The annatto plant ( Bixa orellana), also known as Kurangumanjal or Kungumachedi in Malayalam, could soon be a money-spinner for farmers in Kerala.
Scientists at the Department of Botany, University of Kerala, have developed methods for commercial cultivation of the plant that has emerged as a potential candidate for commercial production of food-grade natural dye.
A woody shrub cultivated in tropical and subtropical regions, annatto is chiefly valued for the red dye present on the seed surface. The exotic species that was introduced to Kerala as an ornamental plant is now a naturalised plant.
According to E.A. Siril, Assistant Professor, Department of Botany, University of Kerala, increasing awareness about the health hazards posed by chemical colouring agents used in food products has triggered a global search for safe natural substitutes.
Annatto is widely used in the food processing sector and is one of the 13 food dyes approved by the US-Food and Drug Administration. Dr. Siril won the Dr. S. Vasudev Award at the ongoing Kerala Science Congress for his work on propagating annatto.
Dr. Siril told The Hindu that the dye was also being tested for use in the drugs and cosmetics industries. Aqueous or alkaline extracts of B.orellana are extensively used to colour cheese, ice-cream and other dairy products, alcoholic and non-alcoholic beverages, baked foods, meat and fish products, snacks, and gravies.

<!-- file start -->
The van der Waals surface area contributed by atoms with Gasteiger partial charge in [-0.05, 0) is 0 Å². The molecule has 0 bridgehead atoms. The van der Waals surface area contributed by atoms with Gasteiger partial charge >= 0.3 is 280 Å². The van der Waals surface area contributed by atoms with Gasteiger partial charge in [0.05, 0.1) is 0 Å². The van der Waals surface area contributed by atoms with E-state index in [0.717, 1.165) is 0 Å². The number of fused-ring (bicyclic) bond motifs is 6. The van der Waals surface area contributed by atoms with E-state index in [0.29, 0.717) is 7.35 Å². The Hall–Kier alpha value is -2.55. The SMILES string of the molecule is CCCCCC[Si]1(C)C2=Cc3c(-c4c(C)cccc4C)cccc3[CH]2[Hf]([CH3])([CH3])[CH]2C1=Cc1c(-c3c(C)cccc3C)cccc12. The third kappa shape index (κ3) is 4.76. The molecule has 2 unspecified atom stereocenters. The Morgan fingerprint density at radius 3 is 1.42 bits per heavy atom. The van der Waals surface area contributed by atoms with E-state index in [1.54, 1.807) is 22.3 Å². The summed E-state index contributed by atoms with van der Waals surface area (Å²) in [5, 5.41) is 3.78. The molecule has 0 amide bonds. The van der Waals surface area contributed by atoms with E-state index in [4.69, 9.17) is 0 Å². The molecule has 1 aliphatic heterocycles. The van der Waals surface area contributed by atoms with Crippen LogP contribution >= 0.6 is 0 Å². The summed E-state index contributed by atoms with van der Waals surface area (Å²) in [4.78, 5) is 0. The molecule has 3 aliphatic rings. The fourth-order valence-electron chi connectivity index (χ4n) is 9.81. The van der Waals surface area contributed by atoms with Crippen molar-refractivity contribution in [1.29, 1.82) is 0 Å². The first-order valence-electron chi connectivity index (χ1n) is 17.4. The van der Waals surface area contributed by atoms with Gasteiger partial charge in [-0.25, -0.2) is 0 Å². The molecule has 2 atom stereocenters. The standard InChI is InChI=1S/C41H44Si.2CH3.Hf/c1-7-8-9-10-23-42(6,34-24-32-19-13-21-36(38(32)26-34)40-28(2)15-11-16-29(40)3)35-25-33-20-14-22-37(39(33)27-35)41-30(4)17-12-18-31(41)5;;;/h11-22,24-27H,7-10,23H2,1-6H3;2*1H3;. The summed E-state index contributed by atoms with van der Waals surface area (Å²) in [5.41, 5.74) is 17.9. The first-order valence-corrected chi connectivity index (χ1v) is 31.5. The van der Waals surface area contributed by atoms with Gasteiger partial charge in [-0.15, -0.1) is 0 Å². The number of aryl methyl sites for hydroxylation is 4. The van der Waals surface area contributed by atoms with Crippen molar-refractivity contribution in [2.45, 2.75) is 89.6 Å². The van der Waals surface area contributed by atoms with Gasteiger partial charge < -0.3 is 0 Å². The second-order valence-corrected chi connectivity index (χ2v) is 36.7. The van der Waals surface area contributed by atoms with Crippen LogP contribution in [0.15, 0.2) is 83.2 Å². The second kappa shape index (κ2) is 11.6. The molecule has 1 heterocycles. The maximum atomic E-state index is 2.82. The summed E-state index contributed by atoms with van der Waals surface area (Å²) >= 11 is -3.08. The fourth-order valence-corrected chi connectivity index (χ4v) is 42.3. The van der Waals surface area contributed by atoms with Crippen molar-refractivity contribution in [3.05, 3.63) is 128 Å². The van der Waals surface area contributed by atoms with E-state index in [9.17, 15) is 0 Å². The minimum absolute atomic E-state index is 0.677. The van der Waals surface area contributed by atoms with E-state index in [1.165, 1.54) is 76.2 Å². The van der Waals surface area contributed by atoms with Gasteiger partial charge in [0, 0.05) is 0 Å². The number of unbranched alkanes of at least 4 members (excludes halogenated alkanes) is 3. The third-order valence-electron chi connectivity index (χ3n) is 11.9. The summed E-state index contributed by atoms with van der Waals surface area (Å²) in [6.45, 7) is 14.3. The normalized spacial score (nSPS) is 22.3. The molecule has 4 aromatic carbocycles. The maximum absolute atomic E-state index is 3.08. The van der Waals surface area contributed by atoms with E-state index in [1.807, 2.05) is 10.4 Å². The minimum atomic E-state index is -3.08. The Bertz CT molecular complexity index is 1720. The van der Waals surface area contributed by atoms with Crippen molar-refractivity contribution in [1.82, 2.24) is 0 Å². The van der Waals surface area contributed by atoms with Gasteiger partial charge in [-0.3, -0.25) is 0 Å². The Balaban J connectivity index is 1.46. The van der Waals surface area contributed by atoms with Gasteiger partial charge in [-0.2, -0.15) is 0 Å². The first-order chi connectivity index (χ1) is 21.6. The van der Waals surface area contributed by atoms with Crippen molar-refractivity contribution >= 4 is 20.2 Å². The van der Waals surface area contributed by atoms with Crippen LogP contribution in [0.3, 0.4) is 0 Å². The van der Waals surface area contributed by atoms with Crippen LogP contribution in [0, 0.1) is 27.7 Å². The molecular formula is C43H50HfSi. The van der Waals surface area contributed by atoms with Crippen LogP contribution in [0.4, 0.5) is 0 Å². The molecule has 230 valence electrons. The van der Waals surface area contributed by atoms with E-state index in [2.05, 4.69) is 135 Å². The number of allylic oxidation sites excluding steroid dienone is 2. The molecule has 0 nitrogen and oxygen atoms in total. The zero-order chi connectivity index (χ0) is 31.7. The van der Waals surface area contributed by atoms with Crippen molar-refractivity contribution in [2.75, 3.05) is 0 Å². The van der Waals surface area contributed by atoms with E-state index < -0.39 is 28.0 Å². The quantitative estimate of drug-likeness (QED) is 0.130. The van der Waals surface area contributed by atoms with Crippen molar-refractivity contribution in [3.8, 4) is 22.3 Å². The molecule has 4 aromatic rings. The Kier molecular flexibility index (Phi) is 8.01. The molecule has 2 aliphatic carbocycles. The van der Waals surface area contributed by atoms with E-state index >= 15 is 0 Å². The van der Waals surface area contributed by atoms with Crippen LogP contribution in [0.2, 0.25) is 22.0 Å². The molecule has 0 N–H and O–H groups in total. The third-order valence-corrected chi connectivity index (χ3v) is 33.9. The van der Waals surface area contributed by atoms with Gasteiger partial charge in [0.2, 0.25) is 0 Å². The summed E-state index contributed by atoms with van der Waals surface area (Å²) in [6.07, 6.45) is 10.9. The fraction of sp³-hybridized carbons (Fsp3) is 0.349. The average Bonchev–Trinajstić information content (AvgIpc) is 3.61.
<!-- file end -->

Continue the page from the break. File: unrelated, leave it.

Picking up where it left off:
The presence of two pigments, bixin and norbixin, is responsible for the red colour of annatto seeds. Brazil is the world’s largest producer of annatto seeds, followed by Peru. The annual global production of annatto seeds is estimated to be 14,500 tonnes.
Dr. Siril said the unavailability of superior planting material was hindering mass cultivation of Bixa orellana in Kerala. “My objective was to evolve suitable methods to produce high quality planting materials to promote the plant as a cultivated crop rather than an ornamental shrub.”
Over a period of three years, Dr. Siril’s team developed a method for clonal propagation of superior germplasm and standardised breeding parameters. The team also carried out tests for genetic improvement of B.orellana, identified its variants with distinct genetic base and developed treatment methods to improve seed germination.
Dr. Siril stresses the need to undertake an exploration survey targeting high-yielding varieties of B.orellana. He advocates a collaborative approach with institutions in neighbouring States.
He feels that the clonal propagation method could be further refined to enhance efficiency. He also sees the need to employ cell culture technology for production of bixin.
Dr. Siril says the adoption of the techniques developed by his team could make the cultivation of annatto a profitable venture and help reduce the demand for synthetic colorants harmful for human health.